• In April 2009, social media strategist BL Ochman found around 4500 self-described GURUS were on Twitter. Expert, superstar, rockstar, sensei, ninja, and even JEDI MASTER. Then Oprah got on Twitter and sent her first tweet. And within a few months the number of newly-minted gurus jumped to 16000. That translates to about 54 new gurus per day. It’s a bit of a joke.
  • There are a number of free tools that let you monitor your brand’s online mentions and hence reputation. They are
  • There are a number of free tools that let you monitor your brand’s online mentions and hence reputation. They are
  • Many organizations start that journey with social monitoring. As of November, 54% of companies in a recent survey indicated they are monitoring the social space. That means another 46% don’t even do that! My counsel to them and to you: Legal will wake up this year and come forward with precedents and positions on social marketing. Don’t wait for them to do that: get them involved this year and proactively push them to help you set up the rules of engagement. Decide how you’re going to interact with customers and prospects and create the conversational guardrails to let you to fearlessly interact with customers.
  • This is a website called Lookbook. On it, Millennials create their own amateur fashion spreads using famous brands. They tag these brands, along with the type of print, material, and colors and place their photos online where other Millennials rate their look. Talk about putting yourself out there! In this spread, a young would-be model from Des Moines is showing off a Penguin brand shirt, owned by my client Perry Ellis. The company had no idea that their brand was being marketed, by young people, to other young people, in a very real, very authentic way.
  • There are a number of free tools that let you monitor your brand’s online mentions and hence reputation. They are
  • If you have a local business like a retail store, you’ll find increasing references to it on Yelp, CitySearch and social games like FourSquare, where people will check in at your place of business and provide feedback, tips, watchouts and rants. Choices Market, a Canadian chain similar to Trader Joe’s, probably has no idea that people are commenting on their store with tips like this.
  • Many of you are already publishing. Make sure that you are creating content that respects time starvation. Make it highly tagged and consumed. Build trust through proof points. Build utility through guides and how-tos that transcend a mere brand offering. And create localized content to increase relevancy. Does your business have a Google profile or listing? Have you sponsored and recorded and published a meetup?
  • Create the right content, conversation and conditions to elicit engagement and interaction rather than consumption. But make sure you’ve created organizational responses so that people know how to engage, how not to engage, and when.
  • This engagement process document used by the Air Force is so thoughtful it’s been used by countless companies in determining an initial approach to engaging stakeholders both on internal and external sites.
  • I tell my clients to remember a key issue: you can’t have a conversation if you don’t have an entry point. If you’re not actively engaging socially, you’ll never be a participant in a conversation about your own offering.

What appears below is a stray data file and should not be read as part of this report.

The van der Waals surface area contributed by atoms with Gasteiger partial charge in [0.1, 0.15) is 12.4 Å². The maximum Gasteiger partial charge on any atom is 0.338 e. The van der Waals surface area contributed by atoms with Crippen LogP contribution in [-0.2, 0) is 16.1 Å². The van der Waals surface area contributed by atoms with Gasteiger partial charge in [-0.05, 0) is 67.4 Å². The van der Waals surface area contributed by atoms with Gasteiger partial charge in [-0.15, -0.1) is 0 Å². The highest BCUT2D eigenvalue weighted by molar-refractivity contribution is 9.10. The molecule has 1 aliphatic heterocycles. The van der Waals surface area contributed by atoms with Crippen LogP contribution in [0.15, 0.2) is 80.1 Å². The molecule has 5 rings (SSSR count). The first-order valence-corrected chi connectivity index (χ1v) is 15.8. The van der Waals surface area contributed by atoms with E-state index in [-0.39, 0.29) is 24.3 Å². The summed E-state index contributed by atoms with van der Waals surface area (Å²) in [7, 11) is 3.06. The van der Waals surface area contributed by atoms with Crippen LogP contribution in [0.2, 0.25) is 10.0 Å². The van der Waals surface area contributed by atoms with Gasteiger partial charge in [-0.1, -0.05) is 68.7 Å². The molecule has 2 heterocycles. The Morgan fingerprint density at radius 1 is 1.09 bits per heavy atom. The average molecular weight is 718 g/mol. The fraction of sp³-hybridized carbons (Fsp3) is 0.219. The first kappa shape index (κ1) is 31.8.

• Think about schools of fish or flocks of birds. They often change course or behavior en-masse without a leader or a top-down mechanism driving this change. People act the same way in the social space. They gravitate in various directions. Our goal is to create influence among many by making our content and conversation easily liked, fanned, and forwarded to others. I’d like to show you a project designed and executed by our Radar DDB division, that shows efforts to influence both consideration and purchase. The client is the Canadian Tourism Commission. The problem was that Mexican tourists were not choosing Canada as a destination.
  • And finally, once we have influenced, what actions have been generated? How have we activated our audience? Have they been inspired enough to advocate our offering? And how do their actions amplify and reverberate online? Or perhaps the action we want to inspire is internal amongst employees.I’m going to show you one last video, again for Canadian Tourism. Last year DDB Vancouver created a website called Locals Know. It allows Canadians to upload videos of their own favorite and sometimes hidden travel destinations within Canada. The goal was to inspire action and advocacy for Canada. It generated some interesting results. Let’s take a look.
  • So there you have it. Six things you should be doing to socialize your business. I’d encourage you to move past studying and publishing to look for ways to get into engagement, influence and activation. And here are some tips.

Transcript

  • 1. THE SOCIALLY POWERED ENTERPRISE
    ERIC WEAVER, TRIBAL DDB CANADA
    PHOTO: ALASTAIR MCMILLAN
  • 2. 2
    YOUR SOPHOMORE YEAR
    The “speech bubbles” shown here on Slideshare have been added to bring clarity.
  • 3. 3
    ?
    SO YOU’RE ON LINKEDIN.
    YOU’VE GOT “A TWITTER.”
    YOU’VE GOT “A FACEBOOK.”
    NOW WHAT?
  • 4. WE ARE IN THE MIDST OF A PROFOUND CULTURALSHIFT
    4
  • 5. 5
    NUMBER OF PEOPLE JOINING LINKEDIN DAILY
    67,000+
  • 6. PEOPLE ON FACEBOOK
    450,
    000,
    000
    6
    SOURCE: FACEBOOK
  • 7. 830,000+PEOPLE JOIN FACEBOOK EVERY SINGLE DAY
    7
    2010 POPULATION OF SEATTLE
    563,374
  • 8. 55